TAMMY: How much he weight?
GEORGE: He's average-- of average weight... I don't specifically know.
TAMMY: My mother claimed to be average. She was 4'10 and weighed 310 lbs. My father was also average, he was 6'2 and weighed 120 lbs. Now look at what you've done, thanks to you, I have to picture them doing it, now. And they're old, not to mention my mother has been dead for quite some time.
GEORGE: Are you helping me or just rambling on about the most obscene things I've ever heard?!
TAMMY: Got any pictures?
(GEORGE takes out pictures from his wallet and shows them to TAMMY.)
GEORGE: Yeah, this is him, these are him.
TAMMY: Got a nose job now, didn't he?
GEORGE: I wouldn't doubt it, he's very concerned about his image.
TAMMY: Who is this guy? Does he owe you any money?
GEORGE: He's... my boyfriend.
TAMMY: Whoa! Hold on there!
GEORGE: What?! Do you think homosexuality is wrong?
TAMMY: No, no, no, by all means, I love everyone. You know I had an uncle Tom when I was a girl, the nicest person you'll ever meet, he had a boyfriend named Bill, I used to call them Uncle Tom and Aunt Bill until one day Bill told me, “You know Tammy, it should be Aunt Tom and Uncle Bill.” and I just said “Oh! Hold on there Bill! Too much information!” I mean, I didn't need to know that.
GEORGE: What, is your problem?!
TAMMY: I'm old, you ramble on a lot when you're old because things meant something to our generation. I'm scared to see how you kids will be when you're old. That's the problem with you kids, you never sit down and value the simple things in life because you just get too bored. “They're boring!Well they're not boring to me.” Which comes back to what I was trying to say before you started calling me a bigot, how is this boy your boyfriend if you hardly know anything about him?
GEORGE: We met online.
TAMMY: Oh boy... Well Georgy-boy, I'm sorry to say this, but I've never seen this man in my life.
GEORGE: He told me that he lives here.
TAMMY: Well one lie just leads to another now, does it? Now, I know pretty much everyone in town and I can assure you, this man doesn't live here. If anything, he was probably going to meet you here to fuck you.
GEORGE: Excuse me?!
TAMMY: Yeah, people come here to fuck over any other place in town. .
TAMMY: It's cheap, it's easy, it looks innocent. Good place to fuck.
GEORGE: And you're okay with that?!
TAMMY: A'course, I'm no force to stop people from doing what they're going to do. People are going to have sex whether I let them in my building or not. Might as well profit from it.
GEORGE: No, no, I know Collin and he wouldn't do something like that to me. He knows that I'm saving myself for--
GEORGE: Well I'm not allowed to get married, now am I?
TAMMY: Then what for?
GEORGE: Love... I guess?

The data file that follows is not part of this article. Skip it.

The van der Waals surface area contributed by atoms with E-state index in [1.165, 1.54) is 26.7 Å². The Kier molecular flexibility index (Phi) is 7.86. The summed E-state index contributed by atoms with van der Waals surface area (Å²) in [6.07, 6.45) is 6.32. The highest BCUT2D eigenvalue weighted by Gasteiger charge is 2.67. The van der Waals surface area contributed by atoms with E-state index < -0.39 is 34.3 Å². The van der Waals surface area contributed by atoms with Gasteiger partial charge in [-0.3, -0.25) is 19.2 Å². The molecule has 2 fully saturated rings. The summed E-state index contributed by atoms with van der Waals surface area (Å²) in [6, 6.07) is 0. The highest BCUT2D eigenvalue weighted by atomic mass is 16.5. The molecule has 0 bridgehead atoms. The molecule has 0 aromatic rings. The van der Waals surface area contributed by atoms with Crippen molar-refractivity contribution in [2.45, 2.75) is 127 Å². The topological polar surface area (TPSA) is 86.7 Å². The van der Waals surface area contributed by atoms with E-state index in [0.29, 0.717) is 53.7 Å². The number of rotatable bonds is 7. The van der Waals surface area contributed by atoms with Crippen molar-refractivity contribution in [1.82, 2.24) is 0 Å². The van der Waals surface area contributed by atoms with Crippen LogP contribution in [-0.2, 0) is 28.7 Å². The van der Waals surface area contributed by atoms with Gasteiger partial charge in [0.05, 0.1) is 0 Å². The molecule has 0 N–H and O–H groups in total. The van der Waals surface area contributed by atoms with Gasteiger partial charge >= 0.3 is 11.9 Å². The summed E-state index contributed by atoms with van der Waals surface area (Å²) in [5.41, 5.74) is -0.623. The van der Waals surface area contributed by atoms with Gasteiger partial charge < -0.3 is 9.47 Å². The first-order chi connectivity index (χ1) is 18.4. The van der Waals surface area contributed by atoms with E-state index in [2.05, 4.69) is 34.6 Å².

TAMMY: They are two different things now-a-days, huh?
GEORGE: He might have lied about living here but everything else is true.
TAMMY: I never said it wasn't.
GEORGE: Yes you did! You said one lie leads to another!
TAMMY: Okay, listen Georgy-boy, I'm probably wrong. This computer boyfriend of yours probably does exist. Maybe he came here with his parents when he was younger and loved the place so much that he wanted to meet you here for a romantic, passion-less night in order to physically fall in love with you.
GEORGE: You think?
TAMMY: Question is, do you think?
GEORGE: I'd like to check in then.
(TAMMY gets up and grabs GEORGE a key from one of the kitchen cabinets.)
TAMMY: We charge by the day, it's $30 a day, all utilities included, you also get a breakfast, which you're already having, and a hot dinner, and I'll tell you that my dinners are worth the stay.
GEORGE: That's fine. Do you get WI-fi in this place?
TAMMY: Is that the same thing as the internet?
GEORGE: More or less.
TAMMY: I've none of that here. There's one of those fancy coffee joints that has that a few miles down, but I suggest you rest, you don't look well and you've been travelin' from-- where are you from again?
GEORGE: I never said, I'm from California.
TAMMY: Oh, we actually have a girl whose from California here right now. She's in a similar rut as you, though she knows where her man is. Poor soul just wont come to terms that he doesn't want her anymore. Maybe you know her, her name is Kristin--
GEORGE: California is a really large state, don't expect everyone to know everyone like it is here in, Rhode Island.
TAMMY: Well, Georgy, you'd be surprised. Sometimes in the smallest of towns, people are total strangers with one another. Now go on upstairs, your room is the first one to your right in the second floor. There's a bathroom in every floor, I forget where exactly it is up there since my tired old legs are too old to go up there, but it should have a sign on it.
I am curious why the only character you described by race is Tammy? Is everyone else supposed to be "white"? Tammy's dialect comes across like no one from Rhode Island I've ever heard before. She seems to embody the "magic black person" role - a wise, selfless character who takes care of others with a Southern, folksy charm. A bit like a "mammy" character. It's something to be mindful of in your portrayal of this character.
My contrary comment to kato's - which is rare: I wouldn't worry about Tammy - or anything - right now. One: Tammy does not have to be from Rhode Island. She may have moved there from somewhere else. She can have a whole story to tell about why she is where she is. She moved there for a particular reason, life took a turn - as life does - and she winds up in Rhode Island. And it is too early to start editing your brain. Just get the thing written. You can revise and revise and revise later.
It would be a pity to start restricting/editing your characters at such an early stage of the piece. Keep going. Your synopsis is concise and has the makings of a good play.
I have an Irish-American play. A actor friend of mine, who is Latino, read it. He said, "Hey, this is my life." So he and I are talking about adapting it for a Latino family. Things evolve.
Well, I understand your point, IMR, but Clausey was asking for opinions and not just a cheering on. Of course and always, the most important thing is that Clausey writing. Congrats on that, Clausey! But I agree wholeheartedly with the comment about the sense that Tammy is a stereotype.